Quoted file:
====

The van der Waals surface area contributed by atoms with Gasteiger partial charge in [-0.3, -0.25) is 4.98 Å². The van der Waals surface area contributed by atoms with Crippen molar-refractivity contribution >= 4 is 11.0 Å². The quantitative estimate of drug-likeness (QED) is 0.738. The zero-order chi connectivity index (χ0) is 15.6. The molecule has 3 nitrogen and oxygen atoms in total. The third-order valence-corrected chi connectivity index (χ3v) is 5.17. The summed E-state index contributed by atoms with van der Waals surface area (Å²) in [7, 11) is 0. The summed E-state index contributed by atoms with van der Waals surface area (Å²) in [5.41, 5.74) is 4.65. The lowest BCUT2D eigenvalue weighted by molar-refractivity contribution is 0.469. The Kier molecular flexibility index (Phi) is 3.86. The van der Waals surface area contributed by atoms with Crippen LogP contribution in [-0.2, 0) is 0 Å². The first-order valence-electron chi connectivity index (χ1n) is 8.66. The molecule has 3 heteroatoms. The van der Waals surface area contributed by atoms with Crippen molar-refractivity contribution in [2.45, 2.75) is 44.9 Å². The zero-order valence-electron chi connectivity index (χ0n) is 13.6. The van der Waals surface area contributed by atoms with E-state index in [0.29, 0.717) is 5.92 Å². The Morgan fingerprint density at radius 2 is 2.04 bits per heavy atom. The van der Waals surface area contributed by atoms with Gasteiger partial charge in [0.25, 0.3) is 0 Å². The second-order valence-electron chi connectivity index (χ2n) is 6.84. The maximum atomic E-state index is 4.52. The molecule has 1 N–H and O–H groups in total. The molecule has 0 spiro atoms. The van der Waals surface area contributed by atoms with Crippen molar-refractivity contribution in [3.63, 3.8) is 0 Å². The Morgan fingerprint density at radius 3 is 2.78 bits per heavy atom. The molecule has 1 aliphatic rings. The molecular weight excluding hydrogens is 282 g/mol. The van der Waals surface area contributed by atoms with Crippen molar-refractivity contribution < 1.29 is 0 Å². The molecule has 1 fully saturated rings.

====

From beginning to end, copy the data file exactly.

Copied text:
The van der Waals surface area contributed by atoms with Gasteiger partial charge in [-0.3, -0.25) is 4.98 Å². The van der Waals surface area contributed by atoms with Crippen molar-refractivity contribution >= 4 is 11.0 Å². The quantitative estimate of drug-likeness (QED) is 0.738. The zero-order chi connectivity index (χ0) is 15.6. The molecule has 3 nitrogen and oxygen atoms in total. The third-order valence-corrected chi connectivity index (χ3v) is 5.17. The summed E-state index contributed by atoms with van der Waals surface area (Å²) in [7, 11) is 0. The summed E-state index contributed by atoms with van der Waals surface area (Å²) in [5.41, 5.74) is 4.65. The lowest BCUT2D eigenvalue weighted by molar-refractivity contribution is 0.469. The Kier molecular flexibility index (Phi) is 3.86. The van der Waals surface area contributed by atoms with Crippen LogP contribution in [-0.2, 0) is 0 Å². The first-order valence-electron chi connectivity index (χ1n) is 8.66. The molecule has 3 heteroatoms. The van der Waals surface area contributed by atoms with Crippen molar-refractivity contribution in [2.45, 2.75) is 44.9 Å². The zero-order valence-electron chi connectivity index (χ0n) is 13.6. The van der Waals surface area contributed by atoms with E-state index in [0.29, 0.717) is 5.92 Å². The Morgan fingerprint density at radius 2 is 2.04 bits per heavy atom. The van der Waals surface area contributed by atoms with Gasteiger partial charge in [0.25, 0.3) is 0 Å². The second-order valence-electron chi connectivity index (χ2n) is 6.84. The maximum atomic E-state index is 4.52. The molecule has 1 N–H and O–H groups in total. The molecule has 0 spiro atoms. The van der Waals surface area contributed by atoms with Crippen molar-refractivity contribution in [3.63, 3.8) is 0 Å². The Morgan fingerprint density at radius 3 is 2.78 bits per heavy atom. The molecule has 1 aliphatic rings. The molecular weight excluding hydrogens is 282 g/mol. The van der Waals surface area contributed by atoms with Crippen molar-refractivity contribution < 1.29 is 0 Å². The molecule has 1 fully saturated rings.